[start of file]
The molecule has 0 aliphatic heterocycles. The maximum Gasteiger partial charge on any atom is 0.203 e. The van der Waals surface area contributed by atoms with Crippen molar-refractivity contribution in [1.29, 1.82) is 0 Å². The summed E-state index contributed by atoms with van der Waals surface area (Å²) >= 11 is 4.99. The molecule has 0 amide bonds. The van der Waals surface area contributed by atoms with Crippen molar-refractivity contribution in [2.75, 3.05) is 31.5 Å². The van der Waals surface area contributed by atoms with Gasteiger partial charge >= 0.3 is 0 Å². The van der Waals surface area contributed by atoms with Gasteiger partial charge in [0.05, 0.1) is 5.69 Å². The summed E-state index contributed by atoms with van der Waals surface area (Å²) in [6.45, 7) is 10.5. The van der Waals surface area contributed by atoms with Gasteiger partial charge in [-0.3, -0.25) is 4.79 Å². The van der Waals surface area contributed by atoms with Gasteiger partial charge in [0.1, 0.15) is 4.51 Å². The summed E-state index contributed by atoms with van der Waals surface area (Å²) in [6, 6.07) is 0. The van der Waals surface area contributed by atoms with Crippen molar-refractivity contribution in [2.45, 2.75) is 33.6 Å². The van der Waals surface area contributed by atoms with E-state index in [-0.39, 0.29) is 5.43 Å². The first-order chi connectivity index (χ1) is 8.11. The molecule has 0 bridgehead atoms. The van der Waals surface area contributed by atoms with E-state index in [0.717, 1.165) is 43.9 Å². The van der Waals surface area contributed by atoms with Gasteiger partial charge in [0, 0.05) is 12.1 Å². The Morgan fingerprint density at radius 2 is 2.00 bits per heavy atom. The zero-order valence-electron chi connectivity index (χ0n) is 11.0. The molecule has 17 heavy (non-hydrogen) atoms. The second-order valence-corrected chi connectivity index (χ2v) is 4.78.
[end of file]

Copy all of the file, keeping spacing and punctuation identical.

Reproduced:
The molecule has 0 aliphatic heterocycles. The maximum Gasteiger partial charge on any atom is 0.203 e. The van der Waals surface area contributed by atoms with Crippen molar-refractivity contribution in [1.29, 1.82) is 0 Å². The summed E-state index contributed by atoms with van der Waals surface area (Å²) >= 11 is 4.99. The molecule has 0 amide bonds. The van der Waals surface area contributed by atoms with Crippen molar-refractivity contribution in [2.75, 3.05) is 31.5 Å². The van der Waals surface area contributed by atoms with Gasteiger partial charge >= 0.3 is 0 Å². The van der Waals surface area contributed by atoms with Gasteiger partial charge in [0.05, 0.1) is 5.69 Å². The summed E-state index contributed by atoms with van der Waals surface area (Å²) in [6.45, 7) is 10.5. The van der Waals surface area contributed by atoms with Gasteiger partial charge in [-0.3, -0.25) is 4.79 Å². The van der Waals surface area contributed by atoms with Gasteiger partial charge in [0.1, 0.15) is 4.51 Å². The summed E-state index contributed by atoms with van der Waals surface area (Å²) in [6, 6.07) is 0. The van der Waals surface area contributed by atoms with Crippen molar-refractivity contribution in [2.45, 2.75) is 33.6 Å². The van der Waals surface area contributed by atoms with E-state index in [-0.39, 0.29) is 5.43 Å². The first-order chi connectivity index (χ1) is 8.11. The molecule has 0 bridgehead atoms. The van der Waals surface area contributed by atoms with E-state index in [0.717, 1.165) is 43.9 Å². The van der Waals surface area contributed by atoms with Gasteiger partial charge in [0, 0.05) is 12.1 Å². The Morgan fingerprint density at radius 2 is 2.00 bits per heavy atom. The zero-order valence-electron chi connectivity index (χ0n) is 11.0. The molecule has 17 heavy (non-hydrogen) atoms. The second-order valence-corrected chi connectivity index (χ2v) is 4.78.